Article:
So far, Sanders is pleased with Raza's and Dham's remodeling. "These guys have added a new dimension to the company," he says. AMD's other businesses, which account for 70% of revenues, are looking up, too. The company is now second only to Intel in the market for flash memory, used in most PCs and cellular phones. After a slow 1996, when sales rose only 10%, AMD's flash business seems set to increase 15% this year, to around $615 million, says Alan J. Niebel of Semico Research in Phoenix.

Still, AMD's comeback is no sure thing. The delays that plagued the K5 damaged credibility and cost AMD some customers--most notably Compaq Computer Corp. "It's an uphill road to win back `mind share,"' says Dataquest analyst Mark A. Giudici.

The K5 chip's troubles came to a head in mid-1995. After three years of development, the company found bugs in its first designed-from-scratch challenge to Intel. To settle a legal feud, AMD had agreed to stop cloning Intel's chips in return for broad access to Intel technology, including MMX. When the K5 finally showed up, PC makers generally panned it. Only 2 million were sold in 1996, mostly overseas. That's roughly what Intel sells in a week. Worse, to swat the K5's bugs, AMD had plucked engineers from its K6 effort, putting that chip further behind.

A GOOD FIT. Enter NexGen. The nine-year-old Milpitas (Calif.) company was admired for its design prowess, even though its first chip, the Nx586, didn't fit into standard Pentium sockets. NexGen's follow-on processor suffered the same drawback--until Dham jumped ship from Intel, where he had been the Pentium's chief designer. Dham insisted on changing the Nx686. If the chip fit Pentium sockets, he reasoned, PC makers could upgrade their Pentium-class systems to Pentium Pros. Even Intel doesn't offer that. Its Pentium Pro requires a special motherboard.

However, the redesign intensified a cash shortage and forced NexGen to begin shopping for new investors. Marshall Cox, a NexGen board member who once worked with Sanders, brought the two companies together in September, 1995. Both sides immediately saw the light. Their merger was announced on Oct. 20.

Sanders, knowing a good thing when he sees it, has kept his hands off NexGen. Raza and Dham, however, had no compunction about shaking up AMD. In addition to confronting AMD's manufacturing crew, Dham challenged the K5's designers--and discovered another cause for the K5's disappointing speed: some sluggish circuits. After these were revised, performance jumped more than 30%, and AMD now markets models that match 166-Mhz Pentiums. Armed with these faster chips, AMD could sell 3.1 million K5s this year, estimates Salomon Brothers Inc. Intel will probably retaliate by cutting Pentium prices, but Sanders vows to keep the price of AMD's chips 50% less than comparable Intel offerings.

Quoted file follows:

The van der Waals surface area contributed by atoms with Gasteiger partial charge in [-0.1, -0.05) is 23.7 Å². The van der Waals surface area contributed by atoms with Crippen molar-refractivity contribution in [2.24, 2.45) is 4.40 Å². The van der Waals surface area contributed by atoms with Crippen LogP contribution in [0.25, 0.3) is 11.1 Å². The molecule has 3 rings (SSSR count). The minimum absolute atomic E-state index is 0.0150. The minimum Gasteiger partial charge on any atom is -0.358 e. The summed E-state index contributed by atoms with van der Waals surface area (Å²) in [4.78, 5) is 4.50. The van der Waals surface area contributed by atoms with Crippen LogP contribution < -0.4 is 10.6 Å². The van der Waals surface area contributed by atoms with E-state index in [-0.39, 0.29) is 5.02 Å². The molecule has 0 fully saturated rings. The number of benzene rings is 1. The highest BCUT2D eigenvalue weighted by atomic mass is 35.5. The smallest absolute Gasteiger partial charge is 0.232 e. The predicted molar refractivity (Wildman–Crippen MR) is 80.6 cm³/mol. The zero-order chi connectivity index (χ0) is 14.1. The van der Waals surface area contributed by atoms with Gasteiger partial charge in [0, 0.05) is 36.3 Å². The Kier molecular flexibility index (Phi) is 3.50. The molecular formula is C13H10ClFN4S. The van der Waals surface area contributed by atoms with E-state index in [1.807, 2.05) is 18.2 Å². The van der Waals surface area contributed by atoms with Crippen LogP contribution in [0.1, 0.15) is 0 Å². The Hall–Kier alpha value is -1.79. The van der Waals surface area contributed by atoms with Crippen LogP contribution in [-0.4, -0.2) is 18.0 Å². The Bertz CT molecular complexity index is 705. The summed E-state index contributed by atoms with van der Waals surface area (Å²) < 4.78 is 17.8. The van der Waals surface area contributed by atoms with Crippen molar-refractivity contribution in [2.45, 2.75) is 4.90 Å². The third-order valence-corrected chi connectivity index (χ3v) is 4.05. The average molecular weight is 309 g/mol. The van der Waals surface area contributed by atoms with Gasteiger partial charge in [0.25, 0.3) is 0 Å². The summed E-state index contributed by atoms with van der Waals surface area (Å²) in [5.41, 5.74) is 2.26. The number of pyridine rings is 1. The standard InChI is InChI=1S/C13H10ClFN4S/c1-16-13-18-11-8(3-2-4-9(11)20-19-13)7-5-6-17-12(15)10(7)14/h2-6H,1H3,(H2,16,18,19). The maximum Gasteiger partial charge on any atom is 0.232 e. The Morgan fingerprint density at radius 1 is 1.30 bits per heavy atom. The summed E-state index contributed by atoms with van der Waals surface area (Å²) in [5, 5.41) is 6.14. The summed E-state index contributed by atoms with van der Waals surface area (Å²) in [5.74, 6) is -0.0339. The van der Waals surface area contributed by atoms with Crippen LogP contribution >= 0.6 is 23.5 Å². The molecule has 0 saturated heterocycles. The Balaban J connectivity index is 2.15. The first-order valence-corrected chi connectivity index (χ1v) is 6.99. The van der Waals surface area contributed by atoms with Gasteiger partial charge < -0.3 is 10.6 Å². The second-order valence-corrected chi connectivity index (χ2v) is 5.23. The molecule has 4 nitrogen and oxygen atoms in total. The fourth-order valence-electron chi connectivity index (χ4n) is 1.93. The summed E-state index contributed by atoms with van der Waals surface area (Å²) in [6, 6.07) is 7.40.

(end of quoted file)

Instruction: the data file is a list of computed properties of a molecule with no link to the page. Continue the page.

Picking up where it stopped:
If AMD's K6 does indeed outperform the Pentium Pro, no doubt the king of chips will push hard to prevent the K6 from taking root. By mid-1997, Intel plans a cheaper version of the Pentium Pro, code-named Klamath, that will run existing software faster. Moreover, Klamath will require a new and different socket. Sanders hopes some PC makers will prefer using the same motherboards for both K5- and K6-based systems. Most PC companies are keeping mum about any K6 plans, although Acer America Corp. and a few other K5 customers say they'll consider the new chip--when it arrives.

Prudential's Edelstone gives AMD 18 months of smooth sailing before the socket wars heat up. If by then the chipmaker hasn't won over some key PC companies in the U.S. to complement its strength in foreign markets, Sanders may be forced to resume playing follow-the-leader with Intel. And that's something he never wants to do again.